Wednesday, 21 September 2011

China to Launch Space Station Test Module Next Week





China to Launch Space Station Test Module

by Clara Moskowitz, SPACE.com Senior Writer

China is developing its first full-fledged space station, called Tiangong (Heavenly Palace). Early tests of China’s skills at rendezvous and docking, shown in this artist's illustration, are set to begin in 2011.
 China is developing its first full-fledged space station, called Tiangong (Heavenly Palace). Early tests of China’s skills at rendezvous and docking, shown in this artist's illustration, are set to begin in 2011. CREDIT: China Manned Space Engineering Office View full size image

China will launch a test module for its first space station next week between Sept. 27 and Sept. 30, state media reported today (Sept. 20).

The unmanned module, called Tiangong-1 (which means "Heavenly Palace") will test autonomous docking procedures and other space operations in preparation for China's plan to build a 60-ton space station by the year 2020.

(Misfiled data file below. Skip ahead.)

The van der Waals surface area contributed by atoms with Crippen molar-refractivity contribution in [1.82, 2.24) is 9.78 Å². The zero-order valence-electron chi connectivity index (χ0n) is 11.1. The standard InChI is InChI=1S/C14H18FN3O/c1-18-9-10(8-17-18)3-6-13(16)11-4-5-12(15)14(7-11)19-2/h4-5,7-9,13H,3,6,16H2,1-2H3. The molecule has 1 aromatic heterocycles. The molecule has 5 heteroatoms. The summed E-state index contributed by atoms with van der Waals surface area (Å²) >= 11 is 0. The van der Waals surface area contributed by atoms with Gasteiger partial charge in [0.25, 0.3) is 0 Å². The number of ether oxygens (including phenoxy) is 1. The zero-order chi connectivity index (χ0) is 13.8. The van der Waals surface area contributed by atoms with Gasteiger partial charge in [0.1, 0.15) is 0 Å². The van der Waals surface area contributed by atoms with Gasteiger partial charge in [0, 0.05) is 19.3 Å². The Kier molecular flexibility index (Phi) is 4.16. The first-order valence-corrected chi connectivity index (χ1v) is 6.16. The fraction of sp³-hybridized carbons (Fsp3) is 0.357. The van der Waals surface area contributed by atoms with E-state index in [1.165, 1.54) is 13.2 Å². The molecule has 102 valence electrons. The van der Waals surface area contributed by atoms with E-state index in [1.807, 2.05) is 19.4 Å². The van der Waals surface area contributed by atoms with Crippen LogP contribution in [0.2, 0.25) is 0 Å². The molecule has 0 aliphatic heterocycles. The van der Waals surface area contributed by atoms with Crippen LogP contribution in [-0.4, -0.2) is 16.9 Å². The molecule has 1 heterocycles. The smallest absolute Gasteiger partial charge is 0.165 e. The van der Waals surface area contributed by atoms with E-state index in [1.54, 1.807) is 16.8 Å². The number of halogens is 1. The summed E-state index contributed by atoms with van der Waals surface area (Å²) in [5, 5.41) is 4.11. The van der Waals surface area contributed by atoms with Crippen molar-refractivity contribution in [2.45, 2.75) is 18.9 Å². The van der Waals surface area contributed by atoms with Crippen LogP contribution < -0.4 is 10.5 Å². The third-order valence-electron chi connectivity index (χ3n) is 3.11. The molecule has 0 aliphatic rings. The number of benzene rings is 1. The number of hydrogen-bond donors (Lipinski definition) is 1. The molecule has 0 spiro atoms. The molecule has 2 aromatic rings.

The Chinese Long March 2F rocket set to launch Tiangong-1 has already been rolled out to its launch platform at the Jiuquan Satellite Launch Center in northwest China's Gansu Province, according to state-run news service Xinhua. [Photos: China's First Space Station]



The liftoff was delayed last month when a Long March 2C booster, similar to the rocket that will loft Tiangong-1, failed to deliver an experimental unmanned satellite to orbit. However, after an investigation into the accident, China successfully launched a military satellite aboard a related Long March 3B/E rocket on Sunday (Sept. 18), clearing the way for the Tiangong liftoff.

Final tests of the spacecraft and its booster will take place over the next few days, a project spokesperson told Xinhua.

"Every main system is standing by and the final preparations are running smoothly," Xinhua reported.
The 8.5-ton Tiangong-1 is slated to dock with the unmanned Shenzhou 8 spacecraft, which will launch at a later date. It will be the first docking between Chinese spacecraft, and will represent a significant step forward in the nation's space capabilities, experts have said.

Medical and engineering experiments will also be carried aboard Tiangong-1. [How China's First Space Station Will Work (Infographic)]

China is only the third country, after the Soviet Union and the United States, to launch a person to orbit. The first Chinese manned mission, Shenzhou 5, launched astronaut Yang Liwei in 2003. Two more manned missions followed, including a flight that featured the nation's first spacewalk in 2008.

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